- Published Jun 21, 2013 in On Stage
- Read time: about 6 minutes
Philadephia-based musician, Howie Gordon, offers helpful tips for keyboardists to better prepare for a gig.
There is much more to being a keyboardist than just learning how to play. Many unforeseen events can spring up just getting to and getting through a gig. I survive most of them with three simple rules:
- Be prepared.
- It's better to have something and not need it than to need something and not have it.
- Keeping 1 and 2 in mind, try to travel as lightly as possible.
That being said, the following list is a survival guide to being a gigging keyboardist:
- Get a GPS receiver, or phone with built in GPS functionality. Getting lost on the way to a gig is an extremely stressful experience. No musician should be without a GPS device of some sort.
- Always look at and understand the directions ahead of time.
- Get a Bluetooth headset.
- Getting into a car accident on the way to a gig is worse than getting lost. Bluetooth headsets are very cheap on eBay and are much safer than holding a phone while driving.
- Always have phone numbers of your client/band leader/band members/venue with you on the way to the performance.
One rule I live by is that my cable box for gigs is completely separate from cables that I use in my studio. Do not get yourself into a situation where you get to a gig only to realize that the cables you need are still hooked up to gear in your studio or rehearsal space. It's just not worth it.
What to have in your cable boxExtra cables: Cables can eventually break through wear and tear. If you wrap them properly and use cable ties, you will greatly prolong the life of your cables. (Some of the cables in my box are more than 20 years old). Having said that, don't let a faulty cable ruin your gig. Make sure to have extras of whatever your rig needs to work properly. This may include:
- 1/4" cables
- IEC power cord
- MIDI cables
- USB cables
- Firewire cables
Long, heavy-duty extension cord: A 3 foot power strip is not an extension cord. Very rarely will the power outlet be exactly where you need it to be.
Surge suppressor/power conditioner: You haven't the faintest clue of the condition of the electrical service in any venue in which you perform. Why take any kind of chance with your valuable gear when you plug into it? Protect your investment.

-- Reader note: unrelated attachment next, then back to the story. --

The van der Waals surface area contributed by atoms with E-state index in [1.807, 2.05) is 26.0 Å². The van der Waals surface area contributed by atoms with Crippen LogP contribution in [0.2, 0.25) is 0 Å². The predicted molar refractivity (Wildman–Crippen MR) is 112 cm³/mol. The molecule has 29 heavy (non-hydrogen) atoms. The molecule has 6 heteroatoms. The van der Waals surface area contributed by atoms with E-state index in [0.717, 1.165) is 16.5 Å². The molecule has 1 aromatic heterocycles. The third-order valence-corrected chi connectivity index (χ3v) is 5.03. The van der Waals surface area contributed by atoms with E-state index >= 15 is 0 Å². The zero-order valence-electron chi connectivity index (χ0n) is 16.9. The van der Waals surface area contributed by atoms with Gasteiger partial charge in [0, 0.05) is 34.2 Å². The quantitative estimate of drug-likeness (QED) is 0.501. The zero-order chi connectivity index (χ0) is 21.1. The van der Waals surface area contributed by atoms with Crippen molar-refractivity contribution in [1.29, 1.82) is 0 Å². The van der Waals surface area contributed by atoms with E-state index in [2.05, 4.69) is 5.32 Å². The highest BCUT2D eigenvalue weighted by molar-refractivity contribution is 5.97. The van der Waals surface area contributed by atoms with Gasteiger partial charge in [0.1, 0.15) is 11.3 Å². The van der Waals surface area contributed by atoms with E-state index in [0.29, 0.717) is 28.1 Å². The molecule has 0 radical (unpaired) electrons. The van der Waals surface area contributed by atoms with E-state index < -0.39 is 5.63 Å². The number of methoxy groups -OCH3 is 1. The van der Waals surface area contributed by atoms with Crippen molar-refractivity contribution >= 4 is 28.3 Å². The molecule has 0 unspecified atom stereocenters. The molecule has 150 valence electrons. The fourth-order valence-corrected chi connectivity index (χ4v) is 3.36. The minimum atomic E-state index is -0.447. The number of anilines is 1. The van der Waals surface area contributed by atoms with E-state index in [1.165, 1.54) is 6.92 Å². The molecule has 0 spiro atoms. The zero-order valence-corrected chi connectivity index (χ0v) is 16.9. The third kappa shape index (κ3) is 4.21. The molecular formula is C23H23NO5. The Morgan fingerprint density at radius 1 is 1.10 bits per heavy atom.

Other necessary items
Proper keyboard cases: Unless you are going to be putting your gear on airplanes or other situations where they may be tossed around, you do not need to get ultra heavy-duty flight cases. However, this is not an area to skimp on quality. There are plenty of inexpensive, lightweight cases on the market that are built substantially enough to survive the rigors of the road. Again, protect your investment.
A good keyboard stand: Make sure it adjusts exactly to the appropriate height. Remember, adjust your equipment to you, don't adjust yourself to your equipment. Also, make sure there is plenty of leg room underneath. (Some "X" stands on the market do not offer either of these qualities very well. On the other hand, most center column stands are portable but are terrible for pedal placement.)
If you are using a multi-tier stand, it is best if the stand allows for the tiers to be very close together. If the tiers are too far apart, you will end up doing a lot of unnecessary reaching and moving to get from one board to the other. This only serves to fatigue you.
If you stand when you play, make sure that the stand comes up high enough so as to ensure that your wrists don't bend back due to the keys being too low. A lot of strain and injury can result from standing while playing, so be mindful. One solution that I've seen is to get an A-frame stand, position it backwards and tilt the keys up towards you. This makes the surface plane of the keys such that the line of your arms goes straight to the fingertips without bending your wrist. Plus, you get the added benefit of people being able to see your fingers if you feel like showing off.